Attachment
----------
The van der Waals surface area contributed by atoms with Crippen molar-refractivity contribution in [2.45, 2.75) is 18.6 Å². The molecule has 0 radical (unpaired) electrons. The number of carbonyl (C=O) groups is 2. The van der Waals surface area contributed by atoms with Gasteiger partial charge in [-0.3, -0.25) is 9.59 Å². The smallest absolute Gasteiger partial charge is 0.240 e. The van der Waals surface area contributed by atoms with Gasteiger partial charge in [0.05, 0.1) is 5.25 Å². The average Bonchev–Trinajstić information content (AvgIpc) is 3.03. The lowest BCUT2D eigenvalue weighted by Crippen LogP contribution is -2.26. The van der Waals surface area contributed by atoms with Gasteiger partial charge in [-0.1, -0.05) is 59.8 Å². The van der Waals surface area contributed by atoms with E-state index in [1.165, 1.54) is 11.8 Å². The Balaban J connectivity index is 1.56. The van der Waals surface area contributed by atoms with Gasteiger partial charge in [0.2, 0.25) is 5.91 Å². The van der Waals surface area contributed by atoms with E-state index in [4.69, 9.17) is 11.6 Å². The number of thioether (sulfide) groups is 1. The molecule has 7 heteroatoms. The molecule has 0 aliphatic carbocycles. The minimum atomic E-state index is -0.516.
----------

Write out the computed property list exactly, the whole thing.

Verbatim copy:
The van der Waals surface area contributed by atoms with Crippen molar-refractivity contribution in [2.45, 2.75) is 18.6 Å². The molecule has 0 radical (unpaired) electrons. The number of carbonyl (C=O) groups is 2. The van der Waals surface area contributed by atoms with Gasteiger partial charge in [-0.3, -0.25) is 9.59 Å². The smallest absolute Gasteiger partial charge is 0.240 e. The van der Waals surface area contributed by atoms with Gasteiger partial charge in [0.05, 0.1) is 5.25 Å². The average Bonchev–Trinajstić information content (AvgIpc) is 3.03. The lowest BCUT2D eigenvalue weighted by Crippen LogP contribution is -2.26. The van der Waals surface area contributed by atoms with Gasteiger partial charge in [-0.1, -0.05) is 59.8 Å². The van der Waals surface area contributed by atoms with E-state index in [1.165, 1.54) is 11.8 Å². The Balaban J connectivity index is 1.56. The van der Waals surface area contributed by atoms with Gasteiger partial charge in [0.2, 0.25) is 5.91 Å². The van der Waals surface area contributed by atoms with E-state index in [4.69, 9.17) is 11.6 Å². The number of thioether (sulfide) groups is 1. The molecule has 7 heteroatoms. The molecule has 0 aliphatic carbocycles. The minimum atomic E-state index is -0.516.